“We thought it was important to get the message out to all of those people that Indiana does view the data it collects and maintains on behalf of the citizens,” said John Roach, director of data analytics at KSM Consulting, which worked with providers to focus on particularly relevant data, then prepare and anonymize it for the state’s release.
“Really, those are the people that are going to move the needle with respect to Indiana’s health,” Roach added.
Officials announced challenge winners at the HIMSS conference on Oct. 23 and led a more detailed panel discussion about the event on Oct. 24, the conference’s final day.
More than 20 teams ultimately presented their finished ideas at the challenge. Their ranks included veteran health-care executives as well as graduate and undergraduate students from Indiana and neighboring states.
Judges awarded $1,000 prizes to members of the OurHealth team of professionals for their data visualization of emergency room visits that could have been better and more cheaply handled in primary care; and to the Random Variables team of grad students at Indiana University’s School of Informatics for their data analysis of populations that would benefit from better access to mental health services.
The four members of OurHealth, an Indianapolis company that works with employers and municipal governments to provide on-site and nearby employee wellness and acute care clinics, used a New York University algorithm and a classification system from the Agency for Healthcare Research and Quality to identify more than $150 million worth of emergency department visits over five years that would have been better served by primary care.
The team identified another $100 million worth of emergency room visits that could have been served by non-emergency acute care.
Brian Norris, vice president of data and analytics at OurHealth, said data challenges and hackathons are becoming “pretty common” in Indianapolis, but praised FSSA and MPH for the size and detail of their data release, along with FSSA, KSMC and the Indiana HIMSS chapter for partnering in the challenge. The program created relationships that otherwise wouldn't have existed, he said.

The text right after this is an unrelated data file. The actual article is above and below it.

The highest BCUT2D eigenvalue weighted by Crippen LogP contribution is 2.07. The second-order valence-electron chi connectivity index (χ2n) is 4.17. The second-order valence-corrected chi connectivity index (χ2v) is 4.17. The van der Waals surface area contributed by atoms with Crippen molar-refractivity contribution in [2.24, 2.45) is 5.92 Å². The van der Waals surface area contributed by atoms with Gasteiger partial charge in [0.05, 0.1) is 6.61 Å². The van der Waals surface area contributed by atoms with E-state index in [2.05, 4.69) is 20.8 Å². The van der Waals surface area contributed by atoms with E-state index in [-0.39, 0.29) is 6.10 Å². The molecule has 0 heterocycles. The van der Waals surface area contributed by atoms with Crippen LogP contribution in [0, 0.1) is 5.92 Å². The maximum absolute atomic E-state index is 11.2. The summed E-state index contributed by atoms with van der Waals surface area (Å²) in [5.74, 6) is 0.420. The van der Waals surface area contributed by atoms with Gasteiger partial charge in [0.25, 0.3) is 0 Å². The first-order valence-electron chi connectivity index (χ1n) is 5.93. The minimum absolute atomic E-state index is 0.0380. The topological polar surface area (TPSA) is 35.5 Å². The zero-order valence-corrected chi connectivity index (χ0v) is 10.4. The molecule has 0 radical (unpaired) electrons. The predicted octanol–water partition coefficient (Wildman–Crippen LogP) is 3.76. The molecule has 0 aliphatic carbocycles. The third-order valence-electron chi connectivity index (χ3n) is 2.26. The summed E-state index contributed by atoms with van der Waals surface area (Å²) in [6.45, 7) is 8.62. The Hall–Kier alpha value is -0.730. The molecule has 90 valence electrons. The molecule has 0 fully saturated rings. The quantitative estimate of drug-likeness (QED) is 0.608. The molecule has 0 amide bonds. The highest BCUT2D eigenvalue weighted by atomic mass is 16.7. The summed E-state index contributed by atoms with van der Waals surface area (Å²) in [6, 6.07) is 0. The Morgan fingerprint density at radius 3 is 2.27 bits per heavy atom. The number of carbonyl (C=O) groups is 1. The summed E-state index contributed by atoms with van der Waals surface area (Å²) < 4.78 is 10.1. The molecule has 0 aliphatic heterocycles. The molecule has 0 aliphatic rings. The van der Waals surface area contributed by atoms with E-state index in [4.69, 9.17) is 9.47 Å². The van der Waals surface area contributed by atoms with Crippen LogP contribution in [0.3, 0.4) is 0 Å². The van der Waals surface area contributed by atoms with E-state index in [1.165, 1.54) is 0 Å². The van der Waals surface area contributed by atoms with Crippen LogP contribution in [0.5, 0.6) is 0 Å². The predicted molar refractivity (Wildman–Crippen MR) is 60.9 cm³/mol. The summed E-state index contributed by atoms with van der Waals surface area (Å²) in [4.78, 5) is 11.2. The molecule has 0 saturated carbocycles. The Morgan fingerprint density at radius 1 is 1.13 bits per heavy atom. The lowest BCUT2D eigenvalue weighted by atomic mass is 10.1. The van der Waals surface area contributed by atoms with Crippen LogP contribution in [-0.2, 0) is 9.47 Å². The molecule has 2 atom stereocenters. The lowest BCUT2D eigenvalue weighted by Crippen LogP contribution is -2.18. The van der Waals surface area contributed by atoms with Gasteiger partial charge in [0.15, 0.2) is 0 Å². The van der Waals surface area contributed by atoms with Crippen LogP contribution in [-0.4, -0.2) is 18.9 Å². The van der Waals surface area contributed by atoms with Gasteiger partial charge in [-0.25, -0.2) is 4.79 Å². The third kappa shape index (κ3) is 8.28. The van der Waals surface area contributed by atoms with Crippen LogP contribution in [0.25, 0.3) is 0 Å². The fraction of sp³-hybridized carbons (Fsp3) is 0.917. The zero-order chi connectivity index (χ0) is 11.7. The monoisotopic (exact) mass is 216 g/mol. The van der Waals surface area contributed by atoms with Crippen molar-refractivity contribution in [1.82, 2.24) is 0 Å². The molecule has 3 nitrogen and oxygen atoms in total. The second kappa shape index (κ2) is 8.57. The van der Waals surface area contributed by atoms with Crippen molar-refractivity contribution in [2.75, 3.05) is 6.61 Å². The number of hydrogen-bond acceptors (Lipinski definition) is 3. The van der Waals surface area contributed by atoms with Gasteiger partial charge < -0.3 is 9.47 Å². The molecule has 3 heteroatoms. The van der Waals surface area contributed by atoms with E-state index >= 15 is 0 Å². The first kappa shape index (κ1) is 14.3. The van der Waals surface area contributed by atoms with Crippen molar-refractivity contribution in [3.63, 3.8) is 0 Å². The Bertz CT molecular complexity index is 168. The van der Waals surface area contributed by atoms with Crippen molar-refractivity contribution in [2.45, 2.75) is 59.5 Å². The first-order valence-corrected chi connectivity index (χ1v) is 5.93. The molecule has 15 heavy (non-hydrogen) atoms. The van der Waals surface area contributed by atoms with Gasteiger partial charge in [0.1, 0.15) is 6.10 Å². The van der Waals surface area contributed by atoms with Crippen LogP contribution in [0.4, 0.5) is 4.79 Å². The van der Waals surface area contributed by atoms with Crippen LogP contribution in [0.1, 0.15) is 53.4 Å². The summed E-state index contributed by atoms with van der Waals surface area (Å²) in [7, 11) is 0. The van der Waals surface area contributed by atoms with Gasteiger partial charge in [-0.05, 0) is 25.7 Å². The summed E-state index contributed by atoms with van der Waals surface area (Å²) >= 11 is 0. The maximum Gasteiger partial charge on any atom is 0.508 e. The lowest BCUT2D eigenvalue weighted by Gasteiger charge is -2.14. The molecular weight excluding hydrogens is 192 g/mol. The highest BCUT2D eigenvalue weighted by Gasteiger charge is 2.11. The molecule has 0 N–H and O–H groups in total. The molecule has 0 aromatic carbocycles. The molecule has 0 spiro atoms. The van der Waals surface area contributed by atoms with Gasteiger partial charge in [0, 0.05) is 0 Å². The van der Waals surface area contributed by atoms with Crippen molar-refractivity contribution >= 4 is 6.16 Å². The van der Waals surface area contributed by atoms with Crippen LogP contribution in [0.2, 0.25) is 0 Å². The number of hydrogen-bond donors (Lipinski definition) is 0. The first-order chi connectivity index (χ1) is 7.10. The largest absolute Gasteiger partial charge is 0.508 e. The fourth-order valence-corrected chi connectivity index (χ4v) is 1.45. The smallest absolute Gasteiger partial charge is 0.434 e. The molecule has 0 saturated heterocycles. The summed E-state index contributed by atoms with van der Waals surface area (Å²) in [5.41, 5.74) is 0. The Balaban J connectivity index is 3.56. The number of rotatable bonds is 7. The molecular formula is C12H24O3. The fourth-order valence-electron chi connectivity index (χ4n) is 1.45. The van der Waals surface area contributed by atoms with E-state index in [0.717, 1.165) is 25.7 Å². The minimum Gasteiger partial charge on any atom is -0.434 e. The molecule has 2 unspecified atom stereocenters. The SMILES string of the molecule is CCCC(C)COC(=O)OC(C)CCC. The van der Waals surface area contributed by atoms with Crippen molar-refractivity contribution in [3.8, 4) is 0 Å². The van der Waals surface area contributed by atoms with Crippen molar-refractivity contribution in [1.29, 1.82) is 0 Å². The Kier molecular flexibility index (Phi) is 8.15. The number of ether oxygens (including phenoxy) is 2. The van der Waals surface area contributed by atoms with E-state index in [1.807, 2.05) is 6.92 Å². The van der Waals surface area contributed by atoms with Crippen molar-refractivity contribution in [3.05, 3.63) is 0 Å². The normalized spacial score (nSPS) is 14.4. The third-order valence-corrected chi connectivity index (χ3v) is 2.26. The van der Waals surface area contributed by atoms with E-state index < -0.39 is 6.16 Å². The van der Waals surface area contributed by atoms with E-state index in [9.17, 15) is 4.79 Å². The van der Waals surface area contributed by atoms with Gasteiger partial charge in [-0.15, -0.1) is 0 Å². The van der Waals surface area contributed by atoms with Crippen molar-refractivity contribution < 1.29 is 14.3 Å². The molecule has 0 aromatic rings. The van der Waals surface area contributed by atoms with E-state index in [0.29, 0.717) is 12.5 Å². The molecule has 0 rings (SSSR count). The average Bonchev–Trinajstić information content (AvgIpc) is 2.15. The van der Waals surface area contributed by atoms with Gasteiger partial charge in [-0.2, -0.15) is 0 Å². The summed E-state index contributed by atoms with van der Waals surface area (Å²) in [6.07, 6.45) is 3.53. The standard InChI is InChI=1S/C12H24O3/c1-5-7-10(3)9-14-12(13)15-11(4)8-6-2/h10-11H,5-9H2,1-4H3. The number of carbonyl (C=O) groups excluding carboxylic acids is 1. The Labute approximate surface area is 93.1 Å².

“It’s pretty unprecedented for a state to do this, and so I think it now creates this culture. I think from a cultural standpoint, it now sets a tone that there’s this partnership between private and public entities that are leveraging these assets,” Norris said.
Runners-up looked at how demographic and employment changes impact Medicaid spending and how geography, demographics and diagnosis drive emergency room visits.
The KSMC consultant said it’s still early to assess the challenge’s ultimate value to the state, and characterized organizations as in the “analysis or the planning stages” of ingesting the data released, understanding its meaning and “making organizational plans around it.”
Similarly, he and the CDO said it's rare, and not expected, that events like the challenge will quickly yield finished applications or solutions. That’s not their aim.
“You’re not going to do this over 24 hours and have an app that will change the world. The goal here is to be able to let this be a feeder,” Shah said.
However, there is at least one group putting the data to practical use right now. One critical care hospital in the southeastern part of the state is using the Medicaid data to identify patient concentrations as well as the services that high-use, high-cost populations use.
“They were looking to make an expensive capital decision — they’re going to build brick-and-mortar, a new facility — but they didn’t know exactly where to place it. This additional data is going to help them make sure they can make that decision,” he said.